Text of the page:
Welcome to the UDC Jefferson Davis 900 homepage!

UDC Jefferson Davis #900 organized April 15, 1905 - Cleveland, TN

MOTTO:   "Man was not born to himself alone, but unto his country."

FLOWER:   The Dogwood

COLORS:   Red, White and Red

SONG:   "Dixie Land," written in 1859 by Daniel Decatur Emmett of Ohio, it is the official song of the UDC.

Jefferson Davis Chapter No.900 Cleveland, TN UDC Officers 2018-2019


 President:  Linda Ballew

Vice President:  Amy Kibble

2nd Vice President:  Peggy Morrison

3rd Vice President:  Christy Peden

Secretary:  Gussie Ridgeway

Treasurer:  Lisa Pritchett

Chaplain:  Teresa Silvers

Recorder of Military Service Awards: Marilyn Kinne

Registrar:  Marilyn Kinne

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Please contact us at the email address below if you are interested in membership or have questions!


A Brief History of the Cleveland, TN Chapter

On April 15, 1905, Mrs. J. H. Hardwick invited a number of women to her home to consider organizing the Cleveland, TN Chapter of the UDC.

After choosing a motto, club colors and a flower, they organized and became the Jefferson Davis Chapter No.900. Members pondered a projected monument two years before it was successfully erected in 1911. The UDC had marshaled over $3,000 for an impressive granite shaft surmounted by a solitary soldier. The monument is located where Lee Highway splits at the north entrance to downtown Cleveland at Ocoee and Broad Streets.

A Brief History of the Tennessee Division UDC

The United Daughters of the Confederacy is the oldest Southern heritage and patriotic organization. It is made up of the lineal and collateral female descendants of the soldiers, sailors and statesmen of the Confederate States of America. Originally established in 1894 as a service organization to aid Confederate soldiers and their families, the UDC expanded its role to include educational, historical, memorial, benevolent and patriotic responsibilities.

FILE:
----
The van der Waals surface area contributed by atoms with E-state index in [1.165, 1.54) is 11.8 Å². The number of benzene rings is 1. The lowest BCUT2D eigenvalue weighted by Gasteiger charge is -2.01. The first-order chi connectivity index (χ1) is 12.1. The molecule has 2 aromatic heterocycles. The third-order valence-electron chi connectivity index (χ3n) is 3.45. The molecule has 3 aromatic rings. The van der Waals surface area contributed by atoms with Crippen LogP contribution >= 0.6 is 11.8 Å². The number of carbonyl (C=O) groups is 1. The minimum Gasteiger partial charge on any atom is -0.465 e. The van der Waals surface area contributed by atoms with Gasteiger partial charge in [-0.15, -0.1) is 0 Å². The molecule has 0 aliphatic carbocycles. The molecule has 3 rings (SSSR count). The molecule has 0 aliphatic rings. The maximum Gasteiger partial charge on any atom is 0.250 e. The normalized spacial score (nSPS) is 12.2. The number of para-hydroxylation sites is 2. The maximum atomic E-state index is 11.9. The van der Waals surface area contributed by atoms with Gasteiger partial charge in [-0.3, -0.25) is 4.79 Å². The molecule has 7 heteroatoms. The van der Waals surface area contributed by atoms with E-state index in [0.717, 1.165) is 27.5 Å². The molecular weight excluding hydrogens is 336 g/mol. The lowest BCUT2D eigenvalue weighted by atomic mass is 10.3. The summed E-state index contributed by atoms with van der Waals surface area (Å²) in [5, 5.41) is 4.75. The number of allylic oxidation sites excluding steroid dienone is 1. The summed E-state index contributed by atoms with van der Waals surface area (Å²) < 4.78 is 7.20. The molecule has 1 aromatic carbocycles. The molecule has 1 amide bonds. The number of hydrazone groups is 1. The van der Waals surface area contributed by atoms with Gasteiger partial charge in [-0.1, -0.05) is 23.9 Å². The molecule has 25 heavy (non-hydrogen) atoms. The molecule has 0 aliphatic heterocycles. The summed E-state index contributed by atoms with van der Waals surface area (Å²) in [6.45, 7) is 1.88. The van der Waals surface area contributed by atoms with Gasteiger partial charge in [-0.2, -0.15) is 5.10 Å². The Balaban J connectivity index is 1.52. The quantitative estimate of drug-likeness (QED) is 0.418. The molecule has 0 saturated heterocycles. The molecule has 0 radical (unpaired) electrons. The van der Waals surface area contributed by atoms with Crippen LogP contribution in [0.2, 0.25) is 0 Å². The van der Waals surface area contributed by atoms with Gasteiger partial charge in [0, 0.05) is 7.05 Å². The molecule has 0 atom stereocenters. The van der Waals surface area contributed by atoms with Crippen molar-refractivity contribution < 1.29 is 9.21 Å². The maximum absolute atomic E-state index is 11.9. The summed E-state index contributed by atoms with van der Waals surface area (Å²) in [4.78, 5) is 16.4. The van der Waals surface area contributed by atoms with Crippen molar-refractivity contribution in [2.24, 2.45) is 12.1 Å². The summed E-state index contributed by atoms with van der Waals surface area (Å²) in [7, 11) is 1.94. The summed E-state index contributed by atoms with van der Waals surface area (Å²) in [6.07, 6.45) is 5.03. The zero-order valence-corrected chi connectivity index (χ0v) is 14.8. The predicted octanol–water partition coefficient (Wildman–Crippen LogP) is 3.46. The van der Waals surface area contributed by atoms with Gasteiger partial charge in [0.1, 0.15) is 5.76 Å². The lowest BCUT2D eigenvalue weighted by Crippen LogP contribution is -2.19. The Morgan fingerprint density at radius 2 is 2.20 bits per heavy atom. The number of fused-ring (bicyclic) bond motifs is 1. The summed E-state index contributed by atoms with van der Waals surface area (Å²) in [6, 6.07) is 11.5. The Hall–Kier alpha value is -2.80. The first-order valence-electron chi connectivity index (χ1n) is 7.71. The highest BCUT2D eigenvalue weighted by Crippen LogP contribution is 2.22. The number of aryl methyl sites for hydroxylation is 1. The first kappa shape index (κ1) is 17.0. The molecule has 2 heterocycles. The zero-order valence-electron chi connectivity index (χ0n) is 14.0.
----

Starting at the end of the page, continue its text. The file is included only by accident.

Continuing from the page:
There were many ladies organizations across the South with similar patriotic purposes, working to benefit the returned Confederate soldiers and their families. Gradually these auxiliaries began to operate as “Daughters of the Confederacy.” Correspondence between Mrs. Caroline Meriwether Goodlett of Nashville and Mrs. L.H. Raines of Savannah GA resulted in a called meeting of representatives of these different societies throughout the South to meet in Nashville on September 10, 1894, and the general organization was founded. A year later the name was changed to “United Daughters of the Confederacy.”